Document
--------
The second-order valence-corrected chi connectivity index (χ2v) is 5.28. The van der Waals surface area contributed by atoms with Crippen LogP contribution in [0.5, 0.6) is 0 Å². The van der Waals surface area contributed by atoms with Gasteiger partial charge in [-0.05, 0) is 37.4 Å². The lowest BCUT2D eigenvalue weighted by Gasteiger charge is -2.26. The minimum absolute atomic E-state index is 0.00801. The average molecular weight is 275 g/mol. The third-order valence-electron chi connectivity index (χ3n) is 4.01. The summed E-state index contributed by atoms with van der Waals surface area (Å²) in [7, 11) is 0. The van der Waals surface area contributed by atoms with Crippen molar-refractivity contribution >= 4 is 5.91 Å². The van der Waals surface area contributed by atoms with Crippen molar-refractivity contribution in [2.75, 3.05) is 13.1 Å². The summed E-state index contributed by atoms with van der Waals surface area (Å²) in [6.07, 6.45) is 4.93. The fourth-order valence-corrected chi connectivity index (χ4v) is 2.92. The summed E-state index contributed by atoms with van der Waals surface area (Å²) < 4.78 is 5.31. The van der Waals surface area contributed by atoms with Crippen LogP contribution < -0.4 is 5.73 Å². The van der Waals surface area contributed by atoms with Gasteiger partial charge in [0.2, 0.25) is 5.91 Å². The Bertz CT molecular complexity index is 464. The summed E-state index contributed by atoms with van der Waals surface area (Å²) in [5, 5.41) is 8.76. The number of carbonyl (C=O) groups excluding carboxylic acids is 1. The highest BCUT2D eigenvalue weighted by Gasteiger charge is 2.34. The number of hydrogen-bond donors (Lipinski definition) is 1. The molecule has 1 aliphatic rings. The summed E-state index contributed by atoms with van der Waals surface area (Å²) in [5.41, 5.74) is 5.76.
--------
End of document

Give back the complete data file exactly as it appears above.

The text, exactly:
The second-order valence-corrected chi connectivity index (χ2v) is 5.28. The van der Waals surface area contributed by atoms with Crippen LogP contribution in [0.5, 0.6) is 0 Å². The van der Waals surface area contributed by atoms with Gasteiger partial charge in [-0.05, 0) is 37.4 Å². The lowest BCUT2D eigenvalue weighted by Gasteiger charge is -2.26. The minimum absolute atomic E-state index is 0.00801. The average molecular weight is 275 g/mol. The third-order valence-electron chi connectivity index (χ3n) is 4.01. The summed E-state index contributed by atoms with van der Waals surface area (Å²) in [7, 11) is 0. The van der Waals surface area contributed by atoms with Crippen molar-refractivity contribution >= 4 is 5.91 Å². The van der Waals surface area contributed by atoms with Crippen molar-refractivity contribution in [2.75, 3.05) is 13.1 Å². The summed E-state index contributed by atoms with van der Waals surface area (Å²) in [6.07, 6.45) is 4.93. The fourth-order valence-corrected chi connectivity index (χ4v) is 2.92. The summed E-state index contributed by atoms with van der Waals surface area (Å²) < 4.78 is 5.31. The van der Waals surface area contributed by atoms with Crippen LogP contribution < -0.4 is 5.73 Å². The van der Waals surface area contributed by atoms with Gasteiger partial charge in [0.2, 0.25) is 5.91 Å². The Bertz CT molecular complexity index is 464. The summed E-state index contributed by atoms with van der Waals surface area (Å²) in [5, 5.41) is 8.76. The number of carbonyl (C=O) groups excluding carboxylic acids is 1. The highest BCUT2D eigenvalue weighted by Gasteiger charge is 2.34. The number of hydrogen-bond donors (Lipinski definition) is 1. The molecule has 1 aliphatic rings. The summed E-state index contributed by atoms with van der Waals surface area (Å²) in [5.41, 5.74) is 5.76.